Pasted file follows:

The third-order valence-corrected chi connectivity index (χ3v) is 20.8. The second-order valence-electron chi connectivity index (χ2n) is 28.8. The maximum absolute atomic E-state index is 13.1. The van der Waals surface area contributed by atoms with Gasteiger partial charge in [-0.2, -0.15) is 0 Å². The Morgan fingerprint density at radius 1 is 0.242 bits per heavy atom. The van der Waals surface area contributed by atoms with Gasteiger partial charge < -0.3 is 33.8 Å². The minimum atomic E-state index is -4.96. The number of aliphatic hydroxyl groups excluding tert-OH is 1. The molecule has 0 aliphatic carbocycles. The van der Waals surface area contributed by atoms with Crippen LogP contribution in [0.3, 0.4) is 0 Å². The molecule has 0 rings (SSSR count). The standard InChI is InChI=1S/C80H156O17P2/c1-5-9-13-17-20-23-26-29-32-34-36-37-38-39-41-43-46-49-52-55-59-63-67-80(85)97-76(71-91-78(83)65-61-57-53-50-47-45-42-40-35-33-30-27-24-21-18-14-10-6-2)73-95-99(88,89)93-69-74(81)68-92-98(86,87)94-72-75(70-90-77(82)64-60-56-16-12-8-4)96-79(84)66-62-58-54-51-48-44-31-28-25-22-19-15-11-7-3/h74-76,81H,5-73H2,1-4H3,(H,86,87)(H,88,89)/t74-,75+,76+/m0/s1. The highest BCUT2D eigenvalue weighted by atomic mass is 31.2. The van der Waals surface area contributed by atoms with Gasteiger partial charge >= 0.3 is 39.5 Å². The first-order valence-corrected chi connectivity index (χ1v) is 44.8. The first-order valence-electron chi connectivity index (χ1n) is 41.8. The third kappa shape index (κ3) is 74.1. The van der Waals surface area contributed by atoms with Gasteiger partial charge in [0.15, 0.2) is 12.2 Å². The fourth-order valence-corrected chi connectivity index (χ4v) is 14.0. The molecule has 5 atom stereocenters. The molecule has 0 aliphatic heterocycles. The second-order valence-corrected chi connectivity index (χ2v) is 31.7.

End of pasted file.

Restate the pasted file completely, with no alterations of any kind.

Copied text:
The third-order valence-corrected chi connectivity index (χ3v) is 20.8. The second-order valence-electron chi connectivity index (χ2n) is 28.8. The maximum absolute atomic E-state index is 13.1. The van der Waals surface area contributed by atoms with Gasteiger partial charge in [-0.2, -0.15) is 0 Å². The Morgan fingerprint density at radius 1 is 0.242 bits per heavy atom. The van der Waals surface area contributed by atoms with Gasteiger partial charge < -0.3 is 33.8 Å². The minimum atomic E-state index is -4.96. The number of aliphatic hydroxyl groups excluding tert-OH is 1. The molecule has 0 aliphatic carbocycles. The van der Waals surface area contributed by atoms with Crippen LogP contribution in [0.3, 0.4) is 0 Å². The molecule has 0 rings (SSSR count). The standard InChI is InChI=1S/C80H156O17P2/c1-5-9-13-17-20-23-26-29-32-34-36-37-38-39-41-43-46-49-52-55-59-63-67-80(85)97-76(71-91-78(83)65-61-57-53-50-47-45-42-40-35-33-30-27-24-21-18-14-10-6-2)73-95-99(88,89)93-69-74(81)68-92-98(86,87)94-72-75(70-90-77(82)64-60-56-16-12-8-4)96-79(84)66-62-58-54-51-48-44-31-28-25-22-19-15-11-7-3/h74-76,81H,5-73H2,1-4H3,(H,86,87)(H,88,89)/t74-,75+,76+/m0/s1. The highest BCUT2D eigenvalue weighted by atomic mass is 31.2. The van der Waals surface area contributed by atoms with Gasteiger partial charge >= 0.3 is 39.5 Å². The first-order valence-corrected chi connectivity index (χ1v) is 44.8. The first-order valence-electron chi connectivity index (χ1n) is 41.8. The third kappa shape index (κ3) is 74.1. The van der Waals surface area contributed by atoms with Gasteiger partial charge in [0.15, 0.2) is 12.2 Å². The fourth-order valence-corrected chi connectivity index (χ4v) is 14.0. The molecule has 5 atom stereocenters. The molecule has 0 aliphatic heterocycles. The second-order valence-corrected chi connectivity index (χ2v) is 31.7.